Crete: An Island where Ancient meets Modern

Crete is the largest island in Greece and boasts a 1,000km long coastline with pure, turquoise seas, lapping at its beaches. If you are going to Crete simply for sun and sand, you will not be disappointed, as dotted along the coast are a myriad of sun-captured bays, sheltered coves and warm and welcoming peninsulas. But to come to Crete and not explore the islands’ amazing historical beauty would be a sacrilege, as it has some of the most finest and important archaeological sites in the world. What with the Greek legends that permeate every inch of the island, you can visit the famous old buildings and relics of the past, whilst honing up on your Greek history at the same time. But the best thing about Crete is the way the ancient architecture marries up with the modern way of living. For instance, if you have had your fill of sight-seeing, then you can just as easily find water-sports galore on lively beaches, or if you love hiking then walkers will love the wild and rugged Samaria Gorge, which is a sturdy hike from the hills to the sea. As for food, there’s fast food, gourmet dining and fresh fish dishes in a multitude of bars, restaurants and traditional tavernas. For the shoppers amongst you, you can look forward to being spoilt for choice for stunning jewellery, leather bags, boots and belts, and arty studio ceramics. So here are a few things we thought you could not visit Crete without going to see.

Psychro Cave

There are the stunning stalactites in the cave of Psychro, which is said to be the birthplace of Zeus, the Greek God of the Sky. The Cave of Psychro is an awe inspiring cavern, full of stalactites that was once a Minoan sanctuary. It is now best known as a popular tourist attraction on the plateau. You can approach the cave on a short path from the large parking lot on foot or, if you prefer spending a bit of money and a not so comfortable ride, on a donkey. Many important archaeological finds have been discovered at the Psychro cave, including figurines of animals, various objects of ornamentation and dress, swords, daggers, knives and arrowheads. There are also many double axes of bronze or gold sheet, votive miniatures of the basic tool used by the Minoans, which has established itself as the most characteristic symbol of Minoan divinity.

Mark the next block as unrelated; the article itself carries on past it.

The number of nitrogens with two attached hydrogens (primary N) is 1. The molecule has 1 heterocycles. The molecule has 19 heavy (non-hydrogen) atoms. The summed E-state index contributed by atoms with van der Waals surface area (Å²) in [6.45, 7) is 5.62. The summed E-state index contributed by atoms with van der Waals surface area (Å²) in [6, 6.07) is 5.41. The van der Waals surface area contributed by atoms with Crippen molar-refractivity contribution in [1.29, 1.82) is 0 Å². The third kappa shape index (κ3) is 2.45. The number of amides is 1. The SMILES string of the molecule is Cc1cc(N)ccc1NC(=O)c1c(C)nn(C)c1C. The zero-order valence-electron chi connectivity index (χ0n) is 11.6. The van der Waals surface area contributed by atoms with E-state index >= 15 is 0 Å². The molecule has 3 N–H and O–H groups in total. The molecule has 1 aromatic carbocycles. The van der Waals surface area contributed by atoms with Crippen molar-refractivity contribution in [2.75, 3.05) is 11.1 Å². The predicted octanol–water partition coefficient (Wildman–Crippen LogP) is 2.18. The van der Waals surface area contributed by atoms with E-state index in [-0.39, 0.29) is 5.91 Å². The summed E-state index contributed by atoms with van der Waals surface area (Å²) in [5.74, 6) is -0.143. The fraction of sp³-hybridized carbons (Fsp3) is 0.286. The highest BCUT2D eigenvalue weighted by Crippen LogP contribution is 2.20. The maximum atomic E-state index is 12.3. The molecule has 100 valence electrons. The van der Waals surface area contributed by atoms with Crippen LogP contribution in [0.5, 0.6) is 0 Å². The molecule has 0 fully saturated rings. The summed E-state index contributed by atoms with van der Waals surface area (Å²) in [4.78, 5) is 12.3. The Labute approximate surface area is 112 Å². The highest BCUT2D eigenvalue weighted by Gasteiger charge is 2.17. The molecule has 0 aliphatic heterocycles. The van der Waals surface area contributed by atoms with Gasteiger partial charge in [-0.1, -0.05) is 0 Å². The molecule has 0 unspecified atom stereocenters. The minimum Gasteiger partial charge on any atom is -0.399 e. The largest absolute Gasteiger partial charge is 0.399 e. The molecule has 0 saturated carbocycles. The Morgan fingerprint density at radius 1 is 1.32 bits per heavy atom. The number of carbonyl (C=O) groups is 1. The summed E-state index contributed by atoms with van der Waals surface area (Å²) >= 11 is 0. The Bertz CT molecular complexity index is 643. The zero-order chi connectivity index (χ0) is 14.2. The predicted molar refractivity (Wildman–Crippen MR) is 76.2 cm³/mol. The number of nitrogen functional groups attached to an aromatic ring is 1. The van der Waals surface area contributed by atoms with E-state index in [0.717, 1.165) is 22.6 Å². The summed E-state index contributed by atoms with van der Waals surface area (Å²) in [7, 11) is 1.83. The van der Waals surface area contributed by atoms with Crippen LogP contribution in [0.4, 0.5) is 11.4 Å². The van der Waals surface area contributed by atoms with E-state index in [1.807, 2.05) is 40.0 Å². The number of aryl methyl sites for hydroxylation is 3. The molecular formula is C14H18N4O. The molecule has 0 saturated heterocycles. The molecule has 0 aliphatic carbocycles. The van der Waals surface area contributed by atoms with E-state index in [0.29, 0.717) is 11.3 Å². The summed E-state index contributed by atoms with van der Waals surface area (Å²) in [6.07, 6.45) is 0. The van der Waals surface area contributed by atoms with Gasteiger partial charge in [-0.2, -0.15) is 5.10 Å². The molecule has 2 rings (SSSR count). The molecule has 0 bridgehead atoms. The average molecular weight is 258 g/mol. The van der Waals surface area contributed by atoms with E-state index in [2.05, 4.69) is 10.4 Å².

Palace of Knossos

Now if you want to visit a place steeped in Greek history then the Palace of Knossos is the place to go. According to Greek mythology, the palace was commissioned by King Minos and designed by Dedalos, a famed architect of the times, who planned the palace with such complexity that no one who went into it could ever find their way out. King Minos then imprisoned Dedalos to ensure that he could never reveal the palace plan to anyone. Dedalos, who was also a great inventor, built two sets of wings so he and his son Ikaros could fly off the island, and so they did. As they were escaping, Dedalos warned his son not to fly too close to the sun because the wax that held the wings together would melt. Ikaros, being young, arrogant and impulsive, did not heed his father’s advice and flew higher and higher until the sun rays dismantled his wings and the young boy fell to his death in the Aegean sea.

Samariá Gorge

If you go on your holidays to walk, then do not pass up the opportunity to tread in the footsteps of fortunate others, along the 14km gorge through some of Europe’s most spectacular natural scenery. You can take it easy for the frst part of the walk up the gorge from south to north, but the last 3km, up the Xyloskala or ‘wooden staircase’ is extremely tiring. Most tourists take an organised tour or if not, approach the top of the gorge by public bus from Chania and begin their walk from there. You can also get a bus from nearer towns and ferries from the mouth of the gorge. If you only want to walk along part of the scenic route then go to the southern entrance at the Iron Gates, which is near the narrowest part of the gorge, and you can then return to the sea. You have to pay an entrance fee, at either end of the gorge, with tickets checked on on exit to ensure that no one remains in the park overnight.


The CretAquarium was officially opened in December 2005. It was built very gradually so as not to spoil the delicate balance of the thriving eco system inside it. Holding over 100 different forms of marine life, 1,800 fish and other marine organisms in 1,500,000 litres of sea water, within 32 tanks and 50 viewing points, it provides its visitors with an ultra special experience. It gives tourists a glimpse into the underwater world of the Mediterranean Sea with all its creatures. The Crete Aquarium, apart from being a huge attraction for Crete, also provides information on marine life and will be a valuable tool for scientists and marine researchers. Built by the Greeks but for the whole world, for the first time in living history, it is now easy to observe and record the secrets of sea creatures, in an environment very close to their natural habitat.

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